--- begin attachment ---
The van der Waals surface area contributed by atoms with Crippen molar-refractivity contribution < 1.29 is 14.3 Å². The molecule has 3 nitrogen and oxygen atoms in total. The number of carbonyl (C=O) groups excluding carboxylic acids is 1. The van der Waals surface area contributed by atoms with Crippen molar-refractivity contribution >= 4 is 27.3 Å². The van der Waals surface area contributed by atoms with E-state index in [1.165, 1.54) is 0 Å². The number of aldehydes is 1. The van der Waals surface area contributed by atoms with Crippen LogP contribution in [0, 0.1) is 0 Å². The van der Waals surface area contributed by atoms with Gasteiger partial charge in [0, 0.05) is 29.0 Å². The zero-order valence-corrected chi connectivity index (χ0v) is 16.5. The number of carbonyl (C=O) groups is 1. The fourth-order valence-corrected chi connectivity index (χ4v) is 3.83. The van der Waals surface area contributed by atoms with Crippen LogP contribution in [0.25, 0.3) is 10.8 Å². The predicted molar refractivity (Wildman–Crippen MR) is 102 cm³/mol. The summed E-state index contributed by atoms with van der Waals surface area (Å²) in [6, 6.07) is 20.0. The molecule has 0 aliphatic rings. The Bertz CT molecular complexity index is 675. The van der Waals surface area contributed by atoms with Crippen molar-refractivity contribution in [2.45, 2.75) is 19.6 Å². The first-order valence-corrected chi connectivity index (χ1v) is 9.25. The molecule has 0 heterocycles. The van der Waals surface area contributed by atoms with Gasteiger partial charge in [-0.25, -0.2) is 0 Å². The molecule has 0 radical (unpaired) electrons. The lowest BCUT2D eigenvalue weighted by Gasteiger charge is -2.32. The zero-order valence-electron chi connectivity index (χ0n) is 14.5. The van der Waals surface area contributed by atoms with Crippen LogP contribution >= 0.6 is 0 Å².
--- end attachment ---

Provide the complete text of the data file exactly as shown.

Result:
The van der Waals surface area contributed by atoms with Crippen molar-refractivity contribution < 1.29 is 14.3 Å². The molecule has 3 nitrogen and oxygen atoms in total. The number of carbonyl (C=O) groups excluding carboxylic acids is 1. The van der Waals surface area contributed by atoms with Crippen molar-refractivity contribution >= 4 is 27.3 Å². The van der Waals surface area contributed by atoms with E-state index in [1.165, 1.54) is 0 Å². The number of aldehydes is 1. The van der Waals surface area contributed by atoms with Crippen LogP contribution in [0, 0.1) is 0 Å². The van der Waals surface area contributed by atoms with Gasteiger partial charge in [0, 0.05) is 29.0 Å². The zero-order valence-corrected chi connectivity index (χ0v) is 16.5. The number of carbonyl (C=O) groups is 1. The fourth-order valence-corrected chi connectivity index (χ4v) is 3.83. The van der Waals surface area contributed by atoms with Crippen LogP contribution in [0.25, 0.3) is 10.8 Å². The predicted molar refractivity (Wildman–Crippen MR) is 102 cm³/mol. The summed E-state index contributed by atoms with van der Waals surface area (Å²) in [6, 6.07) is 20.0. The molecule has 0 aliphatic rings. The Bertz CT molecular complexity index is 675. The van der Waals surface area contributed by atoms with Crippen molar-refractivity contribution in [2.45, 2.75) is 19.6 Å². The first-order valence-corrected chi connectivity index (χ1v) is 9.25. The molecule has 0 heterocycles. The van der Waals surface area contributed by atoms with Gasteiger partial charge in [-0.25, -0.2) is 0 Å². The molecule has 0 radical (unpaired) electrons. The lowest BCUT2D eigenvalue weighted by Gasteiger charge is -2.32. The zero-order valence-electron chi connectivity index (χ0n) is 14.5. The van der Waals surface area contributed by atoms with Crippen LogP contribution >= 0.6 is 0 Å².